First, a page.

The School Newspaper of Winston Churchill High School.

The Observer

The School Newspaper of Winston Churchill High School.

The Observer

The School Newspaper of Winston Churchill High School.

The Observer

New generation takes to the voting booth

Graphic by Cecilia Bernstein

Buying a car, filing a lawsuit, getting a tattoo and entering the lottery. All of the above include the exciting new experiences one is able to take on upon turning 18. In November of 2024, WCHS seniors will have the opportunity to be the youngest partakers in their newest legal right: voting. Now with a voice to create positive change, eligible WCHS seniors will get to have a say in the 2024 presidential election.

The first step to voting is registering to vote. WCHS seniors can register online through, where they can find straightforward information on registering online, by mail or in person.

“I am currently registered to vote,” WCHS senior Marleigh Kass said. “I registered in February of 2023, and I did it at the MVA when I got my driver’s license. All I had to do was tell them I wanted to register and choose my party affiliation.”

With numerous registration methods at students’ fingertips, voting registration for WCHS students can be easy and quick. However, that is not the reason behind the national epidemic of voter apathy; instead, many young voters are disillusioned with the election process and civic participation as a whole.
“I think a lot of youth voters don’t vote because they have the mentality that one vote won’t make a difference,” Kass said. “Yet, when many people adopt this mindset, it does make a difference, which is why those that can vote should.”

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According to a report by the University of Cambridge, there is a common declining dissatisfaction with democracy among 18-34 year olds in nearly every global region. Now more than ever, newest eligible voters can counteract this idea and act upon their political concerns by taking advantage of their right to vote.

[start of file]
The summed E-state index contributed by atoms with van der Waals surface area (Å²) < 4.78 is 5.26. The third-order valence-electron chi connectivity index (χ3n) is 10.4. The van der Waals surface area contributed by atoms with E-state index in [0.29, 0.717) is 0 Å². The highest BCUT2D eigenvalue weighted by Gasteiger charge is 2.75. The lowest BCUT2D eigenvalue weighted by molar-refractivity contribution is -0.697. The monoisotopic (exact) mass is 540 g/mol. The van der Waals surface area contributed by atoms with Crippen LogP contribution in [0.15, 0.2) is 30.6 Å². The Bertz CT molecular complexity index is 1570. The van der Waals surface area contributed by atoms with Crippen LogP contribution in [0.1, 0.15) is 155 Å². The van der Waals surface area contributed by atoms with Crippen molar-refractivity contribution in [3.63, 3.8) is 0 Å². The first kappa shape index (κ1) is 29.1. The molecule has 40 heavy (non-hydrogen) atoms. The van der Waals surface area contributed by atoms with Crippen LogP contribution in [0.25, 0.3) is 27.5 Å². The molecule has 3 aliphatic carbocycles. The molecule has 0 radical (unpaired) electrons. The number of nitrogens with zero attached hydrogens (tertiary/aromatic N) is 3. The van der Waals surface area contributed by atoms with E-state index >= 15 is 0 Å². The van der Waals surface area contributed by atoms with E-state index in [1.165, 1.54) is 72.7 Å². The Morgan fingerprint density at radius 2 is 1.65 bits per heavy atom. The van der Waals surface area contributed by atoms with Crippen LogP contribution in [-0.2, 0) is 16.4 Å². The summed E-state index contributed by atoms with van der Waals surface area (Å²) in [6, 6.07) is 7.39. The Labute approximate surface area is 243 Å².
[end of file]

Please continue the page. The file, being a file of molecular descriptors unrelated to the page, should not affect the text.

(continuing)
“The process was very easy, as I just had to answer a few questions,” WCHS senior Elise Huang said. “I think it is important for WCHS seniors to be voting in this election, as it is important that young people get a say in this country.”

For this upcoming election especially, the media will play a key role in the electoral process. With a constant stream of news, both real and fake, social media will act to persuade and divide people on candidates and the political issues at hand.

“Social media will definitely be a big factor in this upcoming election,” Huang said. “With its ability to communicate ideas and information quickly, voters are able to receive more information about the elections, the candidates and political issues. However, social media also has the power to spread misinformation, which also could impact the election.”

While consuming and involving oneself in the media before an election can seem like a slippery slope, it can also empower today’s youngest voters. Social media can be viewed as both an advantage and a disadvantage to the electoral process, as long as information is absorbed by viewers with caution.

“I think social media definitely impacts the candidates people choose and the way the election is viewed by the public,” Kass said. “I am unsure if social media will have an effect on voter turnout, but I think trying to get more people to act on their political beliefs through social media is not a bad idea.”

Empowering the youngest voters in the 2024 presidential election is a very important step towards shaping a more inclusive democracy. By casting their ballots, WCHS seniors will be able to impact real change and truly own their civic responsibility.

“I am both nervous and excited, since the right to vote is a big responsibility,” Huang said. “We are the future of the US, and we need to be making decisions that can make our lives better now and in the future.”

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About the Contributor
Julia Levi
Julia Levi, Observations Editor
Julia Levi is a senior and the Observations Editor for The Churchill Observer. This is her third year taking journalism. Outside of the Observer, Julia enjoys listening to music, traveling, and reading. She also loves baking, hanging out with her friends, and watching her favorite TV shows “Suits,” and “Shameless.”

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